Kacper Pempel/Reuters

Wednesday saw the announcement of The Election Research Preacceptance Competition. The goal of the competition is to use the relatively novel idea of “preacceptance” to improve scientific research that uses the 2016 American National Election Study (ANES) to investigate the dynamics of this, um, interesting election.

Many aspects of this competition are unusual and promising. I talked to the organizers, political scientists Arthur Lupia and Brendan Nyhan, for details.

In a nutshell, how does this competition work?

Our competition will reward scholars who publish qualifying articles using ANES data with a $2,000 award and placement on a spotlight panel at an upcoming conference.

To enter, scholars must design a study using ANES data and preregister their analysis before the data are publicly available. They can then submit an article including this design to a participating journal, which includes many of the top outlets in the discipline (American Journal of Political Science, American Political Science Review, American Politics Research, Political Analysis, Political Behavior, Political Science Quarterly, Political Science Research and Methods, Public Opinion Quarterly, State Politics and Policy Quarterly).

These journals have agreed to review competition entries before ANES data is available and to accept them in principle while everyone — authors, reviewers, and editors — is blind to the results.

After the data are publicly available, authors will submit their final articles to the journals, where they will then be checked to ensure they comply with the quality standards of the journal. (See the competition FAQ and rules for more information.)

What is pre-acceptance and why should we do it?

Distortions created by the journal review process are harming the quality of published research across scientific disciplines. Numerous studies have found that published findings are disproportionately likely to be significantly significant, while null results are frequently rejected or relegated to the file drawer. This pattern creates perverse incentives for researchers and contributes to the low rate of success when researchers try to replicate published findings.

One approach to addressing this problem is preregistration, which allows researchers to specify their hypotheses and procedures before they analyze their data. However, this approach does not solve the problem of publication bias — reviewers and editors can still condition their decisions on statistical significance when considering preregistered articles, which in turn encourages authors to relegate null results to the file drawer.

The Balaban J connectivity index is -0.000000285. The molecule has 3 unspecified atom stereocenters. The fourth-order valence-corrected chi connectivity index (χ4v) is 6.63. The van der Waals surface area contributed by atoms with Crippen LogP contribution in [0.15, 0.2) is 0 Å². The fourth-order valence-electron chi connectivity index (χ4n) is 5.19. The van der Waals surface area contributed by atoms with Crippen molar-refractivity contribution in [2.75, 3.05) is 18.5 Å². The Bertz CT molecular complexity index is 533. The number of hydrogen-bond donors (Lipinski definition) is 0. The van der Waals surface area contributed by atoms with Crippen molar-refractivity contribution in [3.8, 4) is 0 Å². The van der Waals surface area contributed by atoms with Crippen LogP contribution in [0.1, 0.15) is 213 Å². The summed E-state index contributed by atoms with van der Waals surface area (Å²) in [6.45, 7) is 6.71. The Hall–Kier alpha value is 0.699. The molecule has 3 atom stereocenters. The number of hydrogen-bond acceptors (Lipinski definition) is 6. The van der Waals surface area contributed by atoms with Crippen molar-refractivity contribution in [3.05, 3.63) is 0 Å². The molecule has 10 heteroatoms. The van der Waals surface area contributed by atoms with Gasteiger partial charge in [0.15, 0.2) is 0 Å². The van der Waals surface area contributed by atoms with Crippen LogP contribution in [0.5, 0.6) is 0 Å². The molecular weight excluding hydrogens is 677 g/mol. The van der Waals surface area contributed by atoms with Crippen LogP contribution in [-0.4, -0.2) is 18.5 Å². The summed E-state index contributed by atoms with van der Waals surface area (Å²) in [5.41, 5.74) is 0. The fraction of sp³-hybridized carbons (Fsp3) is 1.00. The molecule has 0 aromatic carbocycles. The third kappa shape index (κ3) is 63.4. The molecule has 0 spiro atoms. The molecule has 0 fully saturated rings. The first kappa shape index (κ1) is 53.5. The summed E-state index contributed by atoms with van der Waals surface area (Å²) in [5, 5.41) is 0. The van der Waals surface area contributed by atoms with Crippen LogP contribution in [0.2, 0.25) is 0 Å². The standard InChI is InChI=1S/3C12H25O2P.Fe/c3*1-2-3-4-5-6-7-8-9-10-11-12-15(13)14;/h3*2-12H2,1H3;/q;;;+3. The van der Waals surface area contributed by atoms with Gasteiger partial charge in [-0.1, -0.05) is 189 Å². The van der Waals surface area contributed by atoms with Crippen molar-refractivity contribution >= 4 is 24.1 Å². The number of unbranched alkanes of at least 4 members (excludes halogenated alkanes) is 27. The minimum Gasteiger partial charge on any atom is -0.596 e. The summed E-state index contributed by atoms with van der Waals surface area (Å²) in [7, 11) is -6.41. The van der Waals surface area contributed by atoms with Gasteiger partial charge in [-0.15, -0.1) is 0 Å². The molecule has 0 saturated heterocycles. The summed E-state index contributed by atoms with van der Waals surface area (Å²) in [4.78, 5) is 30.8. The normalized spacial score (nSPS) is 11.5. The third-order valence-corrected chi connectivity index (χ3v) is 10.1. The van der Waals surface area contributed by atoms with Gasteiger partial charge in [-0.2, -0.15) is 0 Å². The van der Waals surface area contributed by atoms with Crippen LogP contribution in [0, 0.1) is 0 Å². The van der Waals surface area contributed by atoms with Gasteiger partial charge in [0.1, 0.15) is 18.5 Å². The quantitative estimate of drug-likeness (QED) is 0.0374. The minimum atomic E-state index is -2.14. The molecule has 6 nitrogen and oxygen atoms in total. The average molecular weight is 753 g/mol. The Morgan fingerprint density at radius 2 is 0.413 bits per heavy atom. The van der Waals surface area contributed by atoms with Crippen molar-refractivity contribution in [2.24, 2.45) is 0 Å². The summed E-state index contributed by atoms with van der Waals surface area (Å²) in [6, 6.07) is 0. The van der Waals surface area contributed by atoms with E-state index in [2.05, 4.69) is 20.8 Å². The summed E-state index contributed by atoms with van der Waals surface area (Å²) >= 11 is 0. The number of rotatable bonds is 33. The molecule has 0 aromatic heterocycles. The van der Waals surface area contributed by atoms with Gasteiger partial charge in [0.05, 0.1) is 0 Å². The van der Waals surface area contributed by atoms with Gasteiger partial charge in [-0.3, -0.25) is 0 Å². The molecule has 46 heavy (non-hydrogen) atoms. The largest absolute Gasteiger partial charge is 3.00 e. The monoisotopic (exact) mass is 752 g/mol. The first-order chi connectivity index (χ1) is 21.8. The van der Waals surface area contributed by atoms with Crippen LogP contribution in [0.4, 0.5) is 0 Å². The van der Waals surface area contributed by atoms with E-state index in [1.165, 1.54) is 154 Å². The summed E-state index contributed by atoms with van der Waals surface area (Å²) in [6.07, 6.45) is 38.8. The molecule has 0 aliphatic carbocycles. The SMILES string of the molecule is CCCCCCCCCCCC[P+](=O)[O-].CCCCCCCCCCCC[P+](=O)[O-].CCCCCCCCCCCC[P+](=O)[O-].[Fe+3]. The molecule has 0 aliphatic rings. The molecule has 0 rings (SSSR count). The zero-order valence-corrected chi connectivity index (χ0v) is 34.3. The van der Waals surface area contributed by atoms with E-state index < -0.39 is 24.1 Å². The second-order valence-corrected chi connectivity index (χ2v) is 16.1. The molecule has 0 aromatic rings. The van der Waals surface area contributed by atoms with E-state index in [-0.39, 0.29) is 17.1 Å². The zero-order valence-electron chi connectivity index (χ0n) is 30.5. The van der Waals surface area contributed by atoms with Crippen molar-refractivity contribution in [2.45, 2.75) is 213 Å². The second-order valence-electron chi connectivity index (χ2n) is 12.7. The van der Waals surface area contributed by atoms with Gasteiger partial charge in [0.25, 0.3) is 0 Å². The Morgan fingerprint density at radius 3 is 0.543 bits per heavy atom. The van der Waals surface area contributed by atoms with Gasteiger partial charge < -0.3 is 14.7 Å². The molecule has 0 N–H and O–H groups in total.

Pre-acceptance allows studies to be reviewed based on the theoretical contribution and the quality of the research design rather than whether the author’s expectations were supported. (We provide a more detailed rationale for pre-acceptance on the competition website; see also Nyhan’s article in PS recommending the approach for political science.)

Have other journals or scholarly outlets experimented with pre-acceptance? What has been their experience?

Pre-acceptance is starting to come into wider use through the Registered Reports initiative, which has helped popularize the format (disclosure: Nyhan is on the ad hoc committee behind this effort). It is still only in limited use but has begun to be more widely adopted by psychology and neuroscience journals.

Within political science, the only use of the format that we know of to date is in a forthcoming special issue of Comparative Political Studies. The guest editors report that “results-free review encourages much greater attention to theory and research design,” but “raises thorny problems about how to anticipate and interpret null findings” (see this Q&A for further discussion).

We view these results as encouraging — more attention to theory and research design is needed! We hope the competition will help the discipline learn how to most effectively implement this format and encourage other journals to follow the lead of the Journal of Experimental Political Science, whose editor just announced that it will implement a permanent Registered Reports submission track later this year.

Why have this competition using the 2016 ANES in particular? Are there potential pitfalls in analyzing the ANES that pre-acceptance helps to mitigate?

The ANES offers a high-profile opportunity for scholars to design a true out-of-sample study. The questionnaires are finalized long before data are publicly available, allowing scholars to design studies and submit articles using those designs before data are available. Such an approach helps address concerns about data mining that are often raised about any well-known public data set. Such an approach also helps address concerns about specification searches and p-hacking that are often raised about any well-known public data set, including the ANES.

In addition, we hope that the contest will renew interest among scholars in using the ANES for confirmatory tests or preregistered analyses that complement existing exploratory studies. The competition rules explicitly allow entrants to use other data; no one is required to use ANES data alone (see our FAQ for more).

There’s a cash prize for published articles, which is a rare feat indeed. How did this come to be funded by the Arnold Foundation, and how does this fit with their priorities?

The Arnold Foundation has been a pioneer in funding scientific reform efforts, including our partners at the Center for Open Science, which is running The $1,000,000 Preregistration Challenge with their support. One of us (Lupia) approached Arnold and they were immediately supportive of our idea, which fits with their goal of improving the transparency and reliability of research across the social and natural sciences. We are extremely grateful for their support and hope that the cash prizes will help entice many scholars to enter the competition.